This Day in History – At 2:20 a.m. on April 15, 1912, the British ocean liner RMS Titanic sinks into the North Atlantic Ocean about 400 miles south of Newfoundland, Canada.
Such were the “fog of war” headlines issued in the early morning hours after the White Star ocean liner Titanic went down 104 years ago today.
Contrary to popular mythology, Titanic was never described as “unsinkable”, without qualification, until after she sank. Three trade publications had described Titanic as “practically unsinkable“, prior to her sinking, but there is no evidence that the notion of Titanic’s unsinkability had entered public consciousness until after the disaster.
While a promotional item from the White Star Line stressed the safety of Olympic and Titanic, claiming that “as far as it is possible to do so, these two wonderful vessels are designed to be unsinkable“. –source
About 3,000 people worked for two years to build the Titanic. Nearly 250 workers were injured: Two died in construction accidents, and six more died aboard the ship during its building, which was a surprisingly good safety record for the time. –source
Following the event, claims were made that a curse existed on the ship. One of the most widely spread legends linked directly into the sectarianism of the city of Belfast, where the ship was built. The misfortune was alleged to have been on account of anti-Catholicism by her manufacturers, the Harland and Wolff company, which had an almost exclusively Protestant workforce and an alleged record of hostility towards Catholics. The company’s shipyard in Belfast’s bay was located in almost exclusively Protestant East Belfast—(an area) through which few Catholics would have even traveled.
Isidor Straus (February 6, 1845 – April 15, 1912) was a German-born American businessman and co-owner of Macy’s department store with his brother Nathan. He also served briefly as a member of the United States House of Representatives. He died with his wife Ida when the ship went down. Ida insisted her newly hired English maid, Ellen Bird, get into lifeboat #8. She gave Ellen her fur coat, stating she would not be needing it.
Isidor Straus’s body was recovered by the cable ship Mackay-Bennett and brought to Halifax, Nova Scotia, where it was identified before being shipped to New York. He was first buried in the Straus-Kohns Mausoleum at Beth-El Cemetery in Brooklyn. His body was moved to the Straus Mausoleum in Woodlawn Cemetery in the Bronx in 1928. Ida’s body was never found.
The Isidor and Ida Straus Memorial is located in Straus Park, at the intersection of Broadway and West End Avenue at 106th Street (Duke Ellington Boulevard) in Manhattan. The park is one block from where they resided at 105th Street and West End Avenue. An inscription reads, “Lovely and pleasant they were in their lives, and in death they were not divided.” (2 Samuel 1:23) –wikipedia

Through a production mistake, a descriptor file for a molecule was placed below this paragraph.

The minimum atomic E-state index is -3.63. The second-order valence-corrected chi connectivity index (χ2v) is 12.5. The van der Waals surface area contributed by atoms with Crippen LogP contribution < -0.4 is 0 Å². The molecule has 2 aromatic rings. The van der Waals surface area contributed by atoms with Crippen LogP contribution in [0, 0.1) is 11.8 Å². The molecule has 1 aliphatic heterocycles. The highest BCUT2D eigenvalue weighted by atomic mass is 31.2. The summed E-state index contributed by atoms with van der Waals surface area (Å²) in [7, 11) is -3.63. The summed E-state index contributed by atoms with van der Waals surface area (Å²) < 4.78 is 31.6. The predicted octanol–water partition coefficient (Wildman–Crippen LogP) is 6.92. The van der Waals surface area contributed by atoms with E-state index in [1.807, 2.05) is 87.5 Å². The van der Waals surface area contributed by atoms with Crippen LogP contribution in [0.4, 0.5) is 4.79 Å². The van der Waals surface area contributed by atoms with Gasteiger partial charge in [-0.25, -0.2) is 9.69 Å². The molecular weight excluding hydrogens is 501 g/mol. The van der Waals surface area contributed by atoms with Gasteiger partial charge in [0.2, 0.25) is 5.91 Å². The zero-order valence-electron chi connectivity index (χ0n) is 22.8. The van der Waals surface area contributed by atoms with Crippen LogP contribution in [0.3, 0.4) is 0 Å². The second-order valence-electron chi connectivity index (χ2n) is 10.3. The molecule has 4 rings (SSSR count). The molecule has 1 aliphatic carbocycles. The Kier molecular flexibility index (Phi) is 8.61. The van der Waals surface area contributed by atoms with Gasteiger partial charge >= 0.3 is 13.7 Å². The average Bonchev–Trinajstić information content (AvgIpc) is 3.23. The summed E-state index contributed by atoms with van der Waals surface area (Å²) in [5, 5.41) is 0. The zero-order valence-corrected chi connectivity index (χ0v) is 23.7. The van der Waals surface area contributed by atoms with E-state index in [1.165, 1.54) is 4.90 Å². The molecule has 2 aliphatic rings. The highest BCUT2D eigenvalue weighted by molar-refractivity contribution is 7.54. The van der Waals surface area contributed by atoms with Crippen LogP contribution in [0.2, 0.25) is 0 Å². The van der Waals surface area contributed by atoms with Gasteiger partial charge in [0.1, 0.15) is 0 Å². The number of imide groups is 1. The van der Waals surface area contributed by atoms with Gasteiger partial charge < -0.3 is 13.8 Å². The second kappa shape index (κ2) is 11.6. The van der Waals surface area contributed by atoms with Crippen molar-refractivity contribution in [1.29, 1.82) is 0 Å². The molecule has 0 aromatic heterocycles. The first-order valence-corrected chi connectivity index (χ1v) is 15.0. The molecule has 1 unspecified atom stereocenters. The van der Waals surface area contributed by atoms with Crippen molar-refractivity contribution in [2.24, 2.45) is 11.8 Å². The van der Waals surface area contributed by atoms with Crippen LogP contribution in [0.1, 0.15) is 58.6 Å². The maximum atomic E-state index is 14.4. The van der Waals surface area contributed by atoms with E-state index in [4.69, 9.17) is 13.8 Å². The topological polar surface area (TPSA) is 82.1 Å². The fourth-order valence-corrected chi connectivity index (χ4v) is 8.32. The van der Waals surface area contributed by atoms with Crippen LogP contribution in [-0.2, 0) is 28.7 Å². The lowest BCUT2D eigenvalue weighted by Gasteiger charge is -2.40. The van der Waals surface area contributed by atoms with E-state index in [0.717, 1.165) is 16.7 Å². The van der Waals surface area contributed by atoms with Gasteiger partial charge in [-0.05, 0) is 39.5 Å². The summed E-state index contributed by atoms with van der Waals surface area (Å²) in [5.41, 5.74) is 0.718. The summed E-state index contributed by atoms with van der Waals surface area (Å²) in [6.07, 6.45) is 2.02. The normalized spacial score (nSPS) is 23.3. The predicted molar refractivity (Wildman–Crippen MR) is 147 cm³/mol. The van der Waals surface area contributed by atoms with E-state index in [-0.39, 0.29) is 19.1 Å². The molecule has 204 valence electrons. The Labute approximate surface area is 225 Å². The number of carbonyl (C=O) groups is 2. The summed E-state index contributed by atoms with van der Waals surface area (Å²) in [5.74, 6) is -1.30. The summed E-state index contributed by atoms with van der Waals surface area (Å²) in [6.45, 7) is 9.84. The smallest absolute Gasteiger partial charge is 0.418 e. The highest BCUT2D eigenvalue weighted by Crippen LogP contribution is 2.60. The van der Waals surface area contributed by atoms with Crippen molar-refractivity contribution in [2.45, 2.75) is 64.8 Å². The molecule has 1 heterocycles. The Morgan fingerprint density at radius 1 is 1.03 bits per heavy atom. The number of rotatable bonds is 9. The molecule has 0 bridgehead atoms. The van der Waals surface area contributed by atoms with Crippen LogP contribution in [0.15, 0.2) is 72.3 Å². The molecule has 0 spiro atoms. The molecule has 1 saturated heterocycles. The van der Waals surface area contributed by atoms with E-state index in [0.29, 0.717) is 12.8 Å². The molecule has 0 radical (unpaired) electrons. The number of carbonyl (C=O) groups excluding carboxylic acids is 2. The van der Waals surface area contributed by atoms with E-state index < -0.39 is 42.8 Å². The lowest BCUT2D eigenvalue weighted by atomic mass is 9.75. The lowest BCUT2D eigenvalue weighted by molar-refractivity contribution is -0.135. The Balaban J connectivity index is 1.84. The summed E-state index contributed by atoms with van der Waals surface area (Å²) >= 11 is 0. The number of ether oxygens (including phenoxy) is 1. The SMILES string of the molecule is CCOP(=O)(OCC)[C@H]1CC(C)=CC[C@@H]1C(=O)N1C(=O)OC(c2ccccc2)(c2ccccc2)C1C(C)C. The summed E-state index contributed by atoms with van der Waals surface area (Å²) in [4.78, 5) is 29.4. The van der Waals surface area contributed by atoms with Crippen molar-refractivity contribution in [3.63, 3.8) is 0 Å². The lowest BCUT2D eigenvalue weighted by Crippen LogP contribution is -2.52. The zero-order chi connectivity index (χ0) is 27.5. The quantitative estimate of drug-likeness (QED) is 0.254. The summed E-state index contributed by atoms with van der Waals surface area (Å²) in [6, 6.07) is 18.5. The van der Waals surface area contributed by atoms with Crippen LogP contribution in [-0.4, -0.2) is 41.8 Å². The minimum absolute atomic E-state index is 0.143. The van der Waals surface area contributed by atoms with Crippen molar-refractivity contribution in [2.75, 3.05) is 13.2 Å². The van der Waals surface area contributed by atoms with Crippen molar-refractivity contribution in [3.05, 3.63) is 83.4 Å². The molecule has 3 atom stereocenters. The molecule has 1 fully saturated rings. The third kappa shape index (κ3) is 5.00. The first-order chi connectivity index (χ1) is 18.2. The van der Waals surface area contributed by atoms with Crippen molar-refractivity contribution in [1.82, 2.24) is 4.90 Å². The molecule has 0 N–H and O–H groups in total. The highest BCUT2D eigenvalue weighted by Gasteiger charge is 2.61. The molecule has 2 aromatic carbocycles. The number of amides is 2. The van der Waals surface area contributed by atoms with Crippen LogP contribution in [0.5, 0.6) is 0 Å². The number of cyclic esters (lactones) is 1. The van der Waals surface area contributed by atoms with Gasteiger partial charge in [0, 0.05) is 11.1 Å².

Macy’s was founded by Rowland Hussey Macy, who between 1843 and 1855 opened four retail dry goods stores, including the original Macy’s store in downtown Haverhill, Massachusetts, established in 1851 to serve the mill industry employees of the area.
Macy moved to New York City in 1858 and established a new store named “R. H. Macy & Co.” on Sixth Avenue between 13th and 14th Streets. From the beginning, Macy’s logo has included a star, which comes from a tattoo that Macy got as a teenager when he worked on a Nantucket whaling ship, the Emily Morgan. – wikipedia
Myth: Black People Were Not Allowed on the Titanic
Joseph Philippe Lemercier Laroche (26 May 1886 – 15 April 1912) was a Paris-educated Haitian engineer. He was the only passenger of known African ancestry on the ill-fated voyage of the RMS Titanic. He put his pregnant French wife and their two daughters onto a lifeboat; they survived, but he did not. – wikipedia
One curious legend of the Titanic revolves around Jack Johnson. According to some accounts, Johnson tried to buy a ticket on the Titanic and was, luckily, refused because of his race. He went on to become the first African-American heavyweight champion of the world.
There is no evidence that this is true, but it is the basis for several songs.
Their exists a huge body of American folksongs about current affairs, from coal-mining disasters in Pennsylvania to Railroad accidents in Kentucky, to the assassinations of Presidents Lincoln and Garfield. Prominent classical and popular songsmiths penned songs about current events for Tin Pan Alley publishers. Within days of the disaster, the songs began to sprout.
One of the most common themes of Titanic songs is the wrath of God. By advertising the ship as “virtually unsinkable” and adding a list of wealthy and prominent passengers, the White Star Line made many people feel the whole voyage reflected hubris, waste, and greed. In many minds, the iceberg was the hand of God.
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